Michael Bolton has gone off like a volcano in Iceland, writing a series about what exploratory testing isn’t:
Another thing I would add to this:
Exploratory testing is not defined by any specific example of exploratory testing.
Just as tap dancing does not characterize ballroom dancing, you can’t take any one example of exploratory testing and treat that as representative of the entire concept of ET.
If you were to hear me singing an aria by Mozart, that would be an example of opera singing. It would be an example of BAD opera singing, but it would truly be an example of the style. Similarly, I regularly talk to testers who go “oh yeah I’ve seen that exploratory testing stuff but it’s not structured… not documented… not x… not y… not whatever.” And my reply is “you probably haven’t seen skilled exploratory testing. Would you like to hear me sing an opera now? OR, I could show you a good example of ET in practice.”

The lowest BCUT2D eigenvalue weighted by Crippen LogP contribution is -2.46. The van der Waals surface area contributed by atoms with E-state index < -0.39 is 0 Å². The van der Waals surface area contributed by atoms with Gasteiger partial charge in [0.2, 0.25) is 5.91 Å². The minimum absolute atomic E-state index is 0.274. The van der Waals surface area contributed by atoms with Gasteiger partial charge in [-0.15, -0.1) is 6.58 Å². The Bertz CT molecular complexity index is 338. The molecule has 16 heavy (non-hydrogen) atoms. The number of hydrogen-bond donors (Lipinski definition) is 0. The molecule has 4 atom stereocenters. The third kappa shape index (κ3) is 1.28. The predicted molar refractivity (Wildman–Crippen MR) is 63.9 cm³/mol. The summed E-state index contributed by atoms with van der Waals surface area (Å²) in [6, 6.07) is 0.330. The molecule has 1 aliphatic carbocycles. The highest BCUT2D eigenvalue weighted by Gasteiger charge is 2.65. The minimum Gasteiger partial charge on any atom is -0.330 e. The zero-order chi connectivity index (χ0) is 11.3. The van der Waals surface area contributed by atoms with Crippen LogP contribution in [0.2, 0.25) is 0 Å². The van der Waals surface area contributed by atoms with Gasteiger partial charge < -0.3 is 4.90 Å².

Exploratory testing can be done in an unskilled, slapdash, silly way. Just as a unskilled driver behind the wheel of a car is still a driver who is driving a car, a poor tester can still be doing ET– albeit probably not very well.
The cool thing about ET is that, even done badly, it’s still a great way to find some bugs. Michael and I try to help you do much, much better than that.
The core idea of ET remains as it always has been. It’s been expressed in many different ways, but boils down to this: test design and test execution and learning mixed together in a mutually supportive way. Whenever you see that, and to the degree that you see that, you are seeing exploratory testing.